Here’s another article you might like: The Most Common Car Damages Caused By Collisions

How to Protect Your Car From Hazardous Winter Conditions

Winter can be a very dangerous time of the year for driving. The cold temperatures and snowfall can make it so that other than driving safely, you also need to care for your car. The winter can be hard on any vehicle so we’re going to take a quick look at three concerns to pay attention to during the winter months.


Many communities apply salt to the roads to get rid of snow and ice. While it is effective in helping to keep the roads clear, salt can also damage your car’s paint job and undercarriage. You may not realize how much salt is laid down on the road until you see it all over your car. Salt is corrosive to metal so as the snow melts off of your car, the moisture further speeds up the rusting of metal. If you keep your car inside a heated garage, then the combination of salt, moisture, and warmth will accelerate the process of corrosion. Keeping the salt washed off of your car will go a long way to combat the corroding process. Make sure to wash the undercarriage of your car. Left alone, the salt could eat away the metal underneath your car, weakening the structural integrity and shortening the lifespan of your vehicle.

Damaged Roads

When the weather changes, it can affect the roads and cause poor conditions and potholes to form. Potholes can cause several problems to your car, so drive with caution around those areas. Hitting a pothole can knock the steering alignment out of adjustment. You may feel that your car is trying to pull to one side. Potholes can damage tires and bend rims. It is a good idea to pull over and check your tires after hitting a pothole hard. A hard jolt from hitting a pothole can also break ball joints and cause damage to your shocks. If you notice new noises or vibrations after hitting a pothole, have your mechanic check it out.

Your Battery

Cold weather reduces the battery’s capacity and ability to start your car. To keep from getting stuck with a dead battery during the winter, have your battery checked before winter sets in. If possible, park your car overnight in a warm spot. Make sure to turn off all electrical accessories before turning off your car. This will keep the battery from having to support them while trying to start your car. Keep a set of jumper cables in your car. You may want to invest in a battery pack designed to start your car in case of a dead battery.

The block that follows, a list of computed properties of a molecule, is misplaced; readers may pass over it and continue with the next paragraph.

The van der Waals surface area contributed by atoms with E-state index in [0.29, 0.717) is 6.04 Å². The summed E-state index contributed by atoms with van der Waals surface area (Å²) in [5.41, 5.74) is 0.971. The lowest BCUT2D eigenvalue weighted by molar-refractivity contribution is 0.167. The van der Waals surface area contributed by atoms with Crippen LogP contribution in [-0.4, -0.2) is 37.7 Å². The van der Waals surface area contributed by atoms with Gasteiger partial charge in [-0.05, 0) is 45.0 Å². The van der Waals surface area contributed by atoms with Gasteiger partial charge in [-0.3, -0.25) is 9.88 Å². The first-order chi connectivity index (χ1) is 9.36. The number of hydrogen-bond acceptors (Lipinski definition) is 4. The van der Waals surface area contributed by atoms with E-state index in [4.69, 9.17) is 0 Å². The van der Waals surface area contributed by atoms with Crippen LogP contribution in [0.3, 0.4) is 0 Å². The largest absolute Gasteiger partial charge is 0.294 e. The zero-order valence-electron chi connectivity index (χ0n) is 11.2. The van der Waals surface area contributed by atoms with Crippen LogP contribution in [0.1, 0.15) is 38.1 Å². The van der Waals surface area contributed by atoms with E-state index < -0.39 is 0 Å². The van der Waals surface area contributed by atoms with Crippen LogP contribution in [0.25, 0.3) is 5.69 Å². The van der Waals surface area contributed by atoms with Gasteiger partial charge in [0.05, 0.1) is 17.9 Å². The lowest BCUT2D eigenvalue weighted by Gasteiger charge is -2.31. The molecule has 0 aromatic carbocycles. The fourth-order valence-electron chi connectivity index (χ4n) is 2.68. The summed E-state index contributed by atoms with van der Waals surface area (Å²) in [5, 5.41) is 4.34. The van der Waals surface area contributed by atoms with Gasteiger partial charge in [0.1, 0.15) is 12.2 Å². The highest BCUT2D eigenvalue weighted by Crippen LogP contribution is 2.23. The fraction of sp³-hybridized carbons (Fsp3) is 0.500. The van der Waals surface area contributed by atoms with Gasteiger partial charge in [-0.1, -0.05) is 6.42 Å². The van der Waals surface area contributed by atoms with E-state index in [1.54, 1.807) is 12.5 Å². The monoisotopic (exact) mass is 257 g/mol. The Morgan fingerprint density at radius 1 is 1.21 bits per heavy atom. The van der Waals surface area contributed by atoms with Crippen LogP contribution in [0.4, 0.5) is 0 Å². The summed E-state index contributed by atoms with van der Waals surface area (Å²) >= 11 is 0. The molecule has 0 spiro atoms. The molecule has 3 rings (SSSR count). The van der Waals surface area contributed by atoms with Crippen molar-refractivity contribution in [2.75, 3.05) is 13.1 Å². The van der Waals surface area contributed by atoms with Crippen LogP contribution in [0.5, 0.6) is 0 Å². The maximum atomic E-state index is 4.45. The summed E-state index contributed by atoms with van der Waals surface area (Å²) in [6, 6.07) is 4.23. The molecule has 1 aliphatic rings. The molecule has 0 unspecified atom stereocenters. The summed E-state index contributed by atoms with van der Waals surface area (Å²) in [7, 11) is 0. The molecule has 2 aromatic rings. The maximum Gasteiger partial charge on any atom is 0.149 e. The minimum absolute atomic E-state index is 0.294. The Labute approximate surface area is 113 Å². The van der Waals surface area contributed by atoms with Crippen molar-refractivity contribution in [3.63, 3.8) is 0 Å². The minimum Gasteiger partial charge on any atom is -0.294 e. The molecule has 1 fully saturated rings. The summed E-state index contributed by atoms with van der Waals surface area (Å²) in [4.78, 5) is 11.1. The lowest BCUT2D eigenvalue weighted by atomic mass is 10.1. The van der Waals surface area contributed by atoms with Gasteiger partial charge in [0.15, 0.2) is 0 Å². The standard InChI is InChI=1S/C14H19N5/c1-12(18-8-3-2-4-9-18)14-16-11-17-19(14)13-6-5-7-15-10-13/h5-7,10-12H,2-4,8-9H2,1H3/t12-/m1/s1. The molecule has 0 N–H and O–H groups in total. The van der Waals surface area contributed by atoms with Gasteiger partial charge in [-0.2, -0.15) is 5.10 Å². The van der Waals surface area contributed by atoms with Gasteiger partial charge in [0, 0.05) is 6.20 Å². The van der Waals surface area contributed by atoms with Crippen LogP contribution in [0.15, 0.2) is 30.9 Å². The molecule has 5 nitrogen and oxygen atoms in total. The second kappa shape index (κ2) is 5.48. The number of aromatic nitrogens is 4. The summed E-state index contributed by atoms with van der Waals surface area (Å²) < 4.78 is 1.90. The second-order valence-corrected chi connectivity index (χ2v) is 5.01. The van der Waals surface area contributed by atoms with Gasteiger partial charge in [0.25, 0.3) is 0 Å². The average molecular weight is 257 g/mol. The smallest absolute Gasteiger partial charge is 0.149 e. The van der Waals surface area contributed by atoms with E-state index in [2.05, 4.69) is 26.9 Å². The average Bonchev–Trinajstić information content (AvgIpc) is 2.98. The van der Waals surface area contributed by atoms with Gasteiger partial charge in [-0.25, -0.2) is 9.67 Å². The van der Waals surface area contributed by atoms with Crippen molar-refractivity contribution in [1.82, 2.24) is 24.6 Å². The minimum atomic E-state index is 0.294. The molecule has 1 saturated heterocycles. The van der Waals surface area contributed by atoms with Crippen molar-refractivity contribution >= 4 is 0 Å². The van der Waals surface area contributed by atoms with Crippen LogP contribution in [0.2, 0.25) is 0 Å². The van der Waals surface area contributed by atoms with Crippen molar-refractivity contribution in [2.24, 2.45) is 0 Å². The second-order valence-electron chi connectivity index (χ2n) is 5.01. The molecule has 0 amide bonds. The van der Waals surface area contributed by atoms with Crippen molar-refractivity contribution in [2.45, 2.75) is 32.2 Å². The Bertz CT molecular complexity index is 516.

Winter conditions can be rough on your car. However, all you need to do is be attentive to a few preventive measures. By doing this, you can help your car get through the winter reliably and in great shape.

If winter conditions have taken a toll on your car, schedule an appointment today and let me come to you!

Why torque lug nuts

1. The first example is a bolt that is loose, with no torque applied — unstretched. 2. The second example is a bolt that is torqued to specification. There is a slight amount of stretch, but not enough to change metal/alloy properties of the bolt and it returns back to its original shape and is ready for retorquing. 3. The third example is a typical of an over-torqued bolt. Note that the bolt has not only stretched but stretched to the point of changing the properties and yield strength of the bolt. The bolt now has a much lower tensile/yield strength and allows the bolt to flex, generate heat and fatigue. A bolt that has been over-torqued will be prone to cracking, shearing, loosening, or breaking off which can result in damage to the wheel and other related components. Improperly torqued lug nuts or bolts can also result in: · Warped brake rotors — brakes grabbing, pulsating or overheated. · Damage to the lug nut seating surface of alloy wheels. · Wheel hub damage — threaded holes stripped out. It is also important to tighten lug nuts or bolts incrementally to the final torque specification, and doing so in the proper sequence.

Your owners manual should have this information if not the service manual will.
It is prudent to recheck the torque specifications after a test drive of the vehicle, especially with alloy or painted wheels. It is possible to falsely torque lug nuts or bolts due to excess paint, debris, corrosion or a tight and binding centering hole over the wheel hub that allows the bolt or nut to come loose after the vibrations and rigors of driving. When installing new wheels you should re-torque the wheel lugs after driving the first 50 to 100 miles in case the clamping loads have changed following the initial installation. This is necessary due to the possibility of metal compression/elongation or thermal stresses affecting the wheels as they are breaking in, as well as to verify the accuracy of the original installation. When rechecking torque value, wait for the wheels to cool to ambient temperature (never torque a hot wheel). Loosen and retighten to value, in sequence. Simply repeat the same torque procedure listed above. Wheel lug torque specifications are for clean threads that are free of dirt, grit, etc. If applying an anti-seize lubricant, it is important to note it can be applied only on the threads of nuts or bolts. The lubricant must not be used on either seat of the hardware of the wheel. With the seat being the main point of friction where torque is measured, extreme caution must be used if an anti-seize lubricant is applied to the threads as excess can either drip or be pushed onto the lug seat resulting in inaccurate torque values. A thread chaser or tap should be used to remove any burrs or obstructions of the threads allowing the lug hardware to be turned by hand until it meets the wheel’s lug seat. Once lugs are snugged down, finish tightening them with an accurate torque wrench. Use the appropriate crisscross sequence (shown above) for the number of wheel lugs on your vehicle until all have reached their proper torque value. Be careful because if you over-torque a wheel, you can strip a lug nut or hub, stretch or break a stud or bolt, and cause the wheel, brake rotor and/or brake drum to distort.]]>